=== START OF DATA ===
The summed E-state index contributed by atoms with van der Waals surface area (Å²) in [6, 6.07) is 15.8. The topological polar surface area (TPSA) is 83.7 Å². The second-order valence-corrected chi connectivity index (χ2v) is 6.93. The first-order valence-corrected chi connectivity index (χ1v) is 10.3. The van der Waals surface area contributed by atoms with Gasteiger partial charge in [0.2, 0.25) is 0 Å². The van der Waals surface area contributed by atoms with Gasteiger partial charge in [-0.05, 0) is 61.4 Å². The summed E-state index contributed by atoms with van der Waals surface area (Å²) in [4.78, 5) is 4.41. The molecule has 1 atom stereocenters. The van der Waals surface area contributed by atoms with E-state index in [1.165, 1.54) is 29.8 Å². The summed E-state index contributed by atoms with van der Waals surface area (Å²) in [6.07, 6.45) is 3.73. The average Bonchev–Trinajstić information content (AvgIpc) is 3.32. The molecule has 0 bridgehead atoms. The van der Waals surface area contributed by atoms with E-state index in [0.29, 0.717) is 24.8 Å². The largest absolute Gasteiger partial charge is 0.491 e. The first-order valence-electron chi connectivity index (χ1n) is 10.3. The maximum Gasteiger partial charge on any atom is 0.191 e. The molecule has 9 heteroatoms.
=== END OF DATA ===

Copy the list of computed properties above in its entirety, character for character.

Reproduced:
The summed E-state index contributed by atoms with van der Waals surface area (Å²) in [6, 6.07) is 15.8. The topological polar surface area (TPSA) is 83.7 Å². The second-order valence-corrected chi connectivity index (χ2v) is 6.93. The first-order valence-corrected chi connectivity index (χ1v) is 10.3. The van der Waals surface area contributed by atoms with Gasteiger partial charge in [0.2, 0.25) is 0 Å². The van der Waals surface area contributed by atoms with Gasteiger partial charge in [-0.05, 0) is 61.4 Å². The summed E-state index contributed by atoms with van der Waals surface area (Å²) in [4.78, 5) is 4.41. The molecule has 1 atom stereocenters. The van der Waals surface area contributed by atoms with E-state index in [1.165, 1.54) is 29.8 Å². The summed E-state index contributed by atoms with van der Waals surface area (Å²) in [6.07, 6.45) is 3.73. The average Bonchev–Trinajstić information content (AvgIpc) is 3.32. The molecule has 0 bridgehead atoms. The van der Waals surface area contributed by atoms with E-state index in [0.29, 0.717) is 24.8 Å². The largest absolute Gasteiger partial charge is 0.491 e. The first-order valence-electron chi connectivity index (χ1n) is 10.3. The maximum Gasteiger partial charge on any atom is 0.191 e. The molecule has 9 heteroatoms.